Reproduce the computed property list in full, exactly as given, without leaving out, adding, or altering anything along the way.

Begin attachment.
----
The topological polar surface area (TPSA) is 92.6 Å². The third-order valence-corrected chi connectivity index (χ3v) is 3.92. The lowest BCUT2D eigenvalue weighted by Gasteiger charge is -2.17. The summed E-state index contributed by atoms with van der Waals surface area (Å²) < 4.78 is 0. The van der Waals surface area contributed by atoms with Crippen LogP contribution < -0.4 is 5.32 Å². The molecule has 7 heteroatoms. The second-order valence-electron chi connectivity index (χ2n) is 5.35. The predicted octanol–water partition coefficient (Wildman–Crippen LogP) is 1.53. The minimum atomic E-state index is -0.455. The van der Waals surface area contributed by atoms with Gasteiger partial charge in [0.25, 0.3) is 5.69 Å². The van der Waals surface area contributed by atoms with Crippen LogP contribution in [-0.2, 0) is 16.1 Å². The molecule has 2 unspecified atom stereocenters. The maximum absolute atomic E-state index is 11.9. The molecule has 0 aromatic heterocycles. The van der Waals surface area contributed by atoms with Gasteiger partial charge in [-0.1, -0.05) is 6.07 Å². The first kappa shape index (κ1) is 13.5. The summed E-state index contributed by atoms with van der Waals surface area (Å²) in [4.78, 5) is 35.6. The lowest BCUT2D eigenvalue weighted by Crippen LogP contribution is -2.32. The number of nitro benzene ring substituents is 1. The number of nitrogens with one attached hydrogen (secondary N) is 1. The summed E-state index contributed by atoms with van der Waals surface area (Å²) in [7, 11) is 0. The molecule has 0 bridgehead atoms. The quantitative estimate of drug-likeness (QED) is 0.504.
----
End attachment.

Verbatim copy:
The topological polar surface area (TPSA) is 92.6 Å². The third-order valence-corrected chi connectivity index (χ3v) is 3.92. The lowest BCUT2D eigenvalue weighted by Gasteiger charge is -2.17. The summed E-state index contributed by atoms with van der Waals surface area (Å²) < 4.78 is 0. The van der Waals surface area contributed by atoms with Crippen LogP contribution < -0.4 is 5.32 Å². The molecule has 7 heteroatoms. The second-order valence-electron chi connectivity index (χ2n) is 5.35. The predicted octanol–water partition coefficient (Wildman–Crippen LogP) is 1.53. The minimum atomic E-state index is -0.455. The van der Waals surface area contributed by atoms with Gasteiger partial charge in [0.25, 0.3) is 5.69 Å². The van der Waals surface area contributed by atoms with Crippen LogP contribution in [-0.2, 0) is 16.1 Å². The molecule has 2 unspecified atom stereocenters. The maximum absolute atomic E-state index is 11.9. The molecule has 0 aromatic heterocycles. The van der Waals surface area contributed by atoms with Gasteiger partial charge in [-0.1, -0.05) is 6.07 Å². The first kappa shape index (κ1) is 13.5. The summed E-state index contributed by atoms with van der Waals surface area (Å²) in [4.78, 5) is 35.6. The lowest BCUT2D eigenvalue weighted by Crippen LogP contribution is -2.32. The number of nitro benzene ring substituents is 1. The number of nitrogens with one attached hydrogen (secondary N) is 1. The summed E-state index contributed by atoms with van der Waals surface area (Å²) in [7, 11) is 0. The molecule has 0 bridgehead atoms. The quantitative estimate of drug-likeness (QED) is 0.504.